Turbulence in Brazil

Over the past weeks, public discontent with the administration of President Dilma Rousseff has continued to rise, as the country’s economy remains stalled and a multi-billion dollar corruption scandal unfolds at the state-controlled oil company, Petrobras. Mass demonstrations on March 15th brought hundreds of thousands of people to the streets, many calling for Rousseff’s resignation or impeachment. Her standing in the polls has dropped to unprecedented lows.

The Inter-American Dialogue convened a panel of leading experts to analyze the institutional, political and economic implications of these events.

After an introduction by the Dialogue’s president Michael Shifter, Otaviano Canuto -Senior Advisor on BRICS in the Development Economics Department at the World Bank- started the discussion by rejecting the notion that Brazil is facing an institutional crisis, as –in his opinion- “institutions are working, and those responsible for corruption are in jail”. Problems in Brazil, according to Canuto, are explained by a “crisis in the state capitalism model”, that Rousseff’s government has started to address. In particular, he pointed to the appointment of Joaquim Levy as Finance Minister after the President’s reelection, with a clear mandate to make the necessary macroeconomic corrections to get Brazil back on track. Finishing in an optimistic note, Canuto described the ongoing Petrobras scandal as an “opportunity for Brazil to open its economy, particularly in public procurement and other sectors related to the state, and promote private participation in these areas”.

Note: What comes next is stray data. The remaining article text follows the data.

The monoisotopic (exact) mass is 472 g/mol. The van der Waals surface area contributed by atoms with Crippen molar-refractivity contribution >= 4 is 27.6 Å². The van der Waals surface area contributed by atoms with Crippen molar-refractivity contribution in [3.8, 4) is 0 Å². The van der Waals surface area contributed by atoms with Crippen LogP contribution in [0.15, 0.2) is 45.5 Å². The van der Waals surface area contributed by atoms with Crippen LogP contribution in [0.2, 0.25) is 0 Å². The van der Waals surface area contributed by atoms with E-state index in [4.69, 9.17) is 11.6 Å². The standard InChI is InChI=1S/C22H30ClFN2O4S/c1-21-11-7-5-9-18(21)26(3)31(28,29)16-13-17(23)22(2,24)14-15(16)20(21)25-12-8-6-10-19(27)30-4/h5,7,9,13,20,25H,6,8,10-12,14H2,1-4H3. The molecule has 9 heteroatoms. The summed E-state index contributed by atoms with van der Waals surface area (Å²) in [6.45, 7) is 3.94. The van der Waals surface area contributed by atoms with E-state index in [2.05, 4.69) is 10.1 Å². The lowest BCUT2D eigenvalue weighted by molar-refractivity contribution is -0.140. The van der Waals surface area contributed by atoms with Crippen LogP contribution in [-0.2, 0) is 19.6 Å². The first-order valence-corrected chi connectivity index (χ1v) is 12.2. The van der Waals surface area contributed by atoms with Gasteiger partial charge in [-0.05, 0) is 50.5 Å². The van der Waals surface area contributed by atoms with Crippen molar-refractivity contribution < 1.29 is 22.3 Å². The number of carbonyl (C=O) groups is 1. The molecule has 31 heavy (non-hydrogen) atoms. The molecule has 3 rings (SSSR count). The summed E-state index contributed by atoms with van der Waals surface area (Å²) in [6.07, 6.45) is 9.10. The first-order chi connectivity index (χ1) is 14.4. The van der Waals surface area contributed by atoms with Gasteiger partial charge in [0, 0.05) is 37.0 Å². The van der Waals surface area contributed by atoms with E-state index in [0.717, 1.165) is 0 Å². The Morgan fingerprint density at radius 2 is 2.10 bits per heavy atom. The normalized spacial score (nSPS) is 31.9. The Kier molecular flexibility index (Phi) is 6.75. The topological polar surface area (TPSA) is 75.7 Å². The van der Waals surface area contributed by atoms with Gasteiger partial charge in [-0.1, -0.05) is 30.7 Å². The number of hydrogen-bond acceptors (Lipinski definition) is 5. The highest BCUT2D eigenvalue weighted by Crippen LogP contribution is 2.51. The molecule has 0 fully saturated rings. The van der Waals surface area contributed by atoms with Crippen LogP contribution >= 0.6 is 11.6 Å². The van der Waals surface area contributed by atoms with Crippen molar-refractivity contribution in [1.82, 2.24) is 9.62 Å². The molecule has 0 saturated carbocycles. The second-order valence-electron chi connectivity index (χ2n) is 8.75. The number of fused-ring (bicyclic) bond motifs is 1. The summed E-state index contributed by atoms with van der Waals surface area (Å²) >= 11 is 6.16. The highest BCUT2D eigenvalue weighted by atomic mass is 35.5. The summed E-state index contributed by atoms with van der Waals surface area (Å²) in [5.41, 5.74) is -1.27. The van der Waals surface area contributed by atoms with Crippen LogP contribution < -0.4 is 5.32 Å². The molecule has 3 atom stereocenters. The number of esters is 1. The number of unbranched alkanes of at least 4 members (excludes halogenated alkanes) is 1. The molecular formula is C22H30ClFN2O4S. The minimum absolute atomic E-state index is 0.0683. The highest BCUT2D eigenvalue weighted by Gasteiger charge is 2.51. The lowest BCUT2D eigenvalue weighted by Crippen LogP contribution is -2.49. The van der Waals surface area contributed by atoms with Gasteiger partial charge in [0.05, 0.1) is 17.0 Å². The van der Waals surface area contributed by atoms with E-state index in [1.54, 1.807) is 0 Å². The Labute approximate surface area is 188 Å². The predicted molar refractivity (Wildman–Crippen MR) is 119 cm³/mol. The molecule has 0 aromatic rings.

In contrast, Claudia Trevisan -the Washington correspondent for São Paulo’s Estadão newspaper- highlighted the challenges Rousseff will have to face in order to rebuild her political leadership. She described Rousseff’s decision to distance herself from Levy’s reforms as “a mistake”, and also pointed out that –in a confirmation of the government’s weakening support- the Brazilian Chamber of Deputies chose a Speaker who is at odds with the President. According to Trevisan, Rousseff’s administration has “aged prematurely”, as it is facing intense political pressures in the context of a grave economic slowdown. This has forced the president – Trevisan concluded – to “address the problems she ignored during the electoral campaign, by implementing the same measures the opposition had announced”.

On a similar note, Peter Hakim –president emeritus of the Inter-American Dialogue- said that “Brazil is in great uncertainty, and its problems are largely political”. In his opinion, Rousseff has lacked the ability to deal with a fragmented Congress, unlike her predecessors Luis Inacio Lula da Silvia and Fernando H. Cardoso. This is a critical issue –Hakim continued- since political parties in Brazil “ask for state resources in exchange of support”. He concluded by saying that Dilma Rousseff knows what needs to be done to regain economic stability, but the problem relies on whether she can obtain the necessary support in Congress and in public opinion to implement it.

Finally, the panel discussed the importance of Rousseff’s announced visit to the United States, which will take place on June 30. Canuto described the visit as important, given that “both countries need to establish a positive agenda, to get bilateral relations back on track” after Rousseff cancelled a state visit to Washington because of an espionage scandal. Trevisan agreed, and added that it is in the interest of the United States to increase its trade with Brazil. She pointed out that the US could soon become Brazil’s first trading partner again, surpassing China. Hakim concluded by lamenting the lack of a concrete agenda for the encounter, highlighting that Brazil remains a closed economy in terms of trade.

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